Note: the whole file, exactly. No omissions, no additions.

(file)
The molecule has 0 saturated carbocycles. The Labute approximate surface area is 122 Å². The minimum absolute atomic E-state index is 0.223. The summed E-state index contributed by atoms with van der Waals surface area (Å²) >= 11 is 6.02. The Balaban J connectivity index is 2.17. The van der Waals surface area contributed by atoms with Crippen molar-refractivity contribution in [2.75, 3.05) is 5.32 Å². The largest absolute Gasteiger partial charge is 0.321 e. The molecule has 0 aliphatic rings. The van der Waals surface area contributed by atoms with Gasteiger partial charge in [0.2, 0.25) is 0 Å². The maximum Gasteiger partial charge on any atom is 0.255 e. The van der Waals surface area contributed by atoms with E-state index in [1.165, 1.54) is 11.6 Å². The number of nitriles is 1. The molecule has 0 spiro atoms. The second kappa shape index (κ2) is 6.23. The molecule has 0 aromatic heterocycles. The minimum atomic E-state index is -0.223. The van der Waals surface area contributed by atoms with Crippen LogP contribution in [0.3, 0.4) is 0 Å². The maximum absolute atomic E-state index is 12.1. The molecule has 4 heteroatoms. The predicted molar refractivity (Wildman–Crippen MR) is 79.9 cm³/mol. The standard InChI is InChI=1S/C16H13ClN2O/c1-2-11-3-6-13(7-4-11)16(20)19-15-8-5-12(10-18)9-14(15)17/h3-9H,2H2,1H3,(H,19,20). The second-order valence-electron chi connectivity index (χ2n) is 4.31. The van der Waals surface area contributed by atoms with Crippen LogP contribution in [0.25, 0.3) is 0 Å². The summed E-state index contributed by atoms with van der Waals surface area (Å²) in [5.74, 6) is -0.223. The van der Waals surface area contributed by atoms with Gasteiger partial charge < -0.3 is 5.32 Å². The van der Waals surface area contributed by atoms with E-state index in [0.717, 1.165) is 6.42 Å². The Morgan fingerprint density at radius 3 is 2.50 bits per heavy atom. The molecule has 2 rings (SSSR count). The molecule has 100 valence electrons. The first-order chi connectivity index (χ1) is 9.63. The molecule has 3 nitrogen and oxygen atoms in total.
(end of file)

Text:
The molecule has 0 saturated carbocycles. The Labute approximate surface area is 122 Å². The minimum absolute atomic E-state index is 0.223. The summed E-state index contributed by atoms with van der Waals surface area (Å²) >= 11 is 6.02. The Balaban J connectivity index is 2.17. The van der Waals surface area contributed by atoms with Crippen molar-refractivity contribution in [2.75, 3.05) is 5.32 Å². The largest absolute Gasteiger partial charge is 0.321 e. The molecule has 0 aliphatic rings. The van der Waals surface area contributed by atoms with Gasteiger partial charge in [0.2, 0.25) is 0 Å². The maximum Gasteiger partial charge on any atom is 0.255 e. The van der Waals surface area contributed by atoms with E-state index in [1.165, 1.54) is 11.6 Å². The number of nitriles is 1. The molecule has 0 spiro atoms. The second kappa shape index (κ2) is 6.23. The molecule has 0 aromatic heterocycles. The minimum atomic E-state index is -0.223. The van der Waals surface area contributed by atoms with Crippen LogP contribution in [0.3, 0.4) is 0 Å². The maximum absolute atomic E-state index is 12.1. The molecule has 4 heteroatoms. The predicted molar refractivity (Wildman–Crippen MR) is 79.9 cm³/mol. The standard InChI is InChI=1S/C16H13ClN2O/c1-2-11-3-6-13(7-4-11)16(20)19-15-8-5-12(10-18)9-14(15)17/h3-9H,2H2,1H3,(H,19,20). The second-order valence-electron chi connectivity index (χ2n) is 4.31. The van der Waals surface area contributed by atoms with Crippen LogP contribution in [0.25, 0.3) is 0 Å². The summed E-state index contributed by atoms with van der Waals surface area (Å²) in [5.74, 6) is -0.223. The van der Waals surface area contributed by atoms with Gasteiger partial charge < -0.3 is 5.32 Å². The van der Waals surface area contributed by atoms with E-state index in [0.717, 1.165) is 6.42 Å². The Morgan fingerprint density at radius 3 is 2.50 bits per heavy atom. The molecule has 2 rings (SSSR count). The molecule has 100 valence electrons. The first-order chi connectivity index (χ1) is 9.63. The molecule has 3 nitrogen and oxygen atoms in total.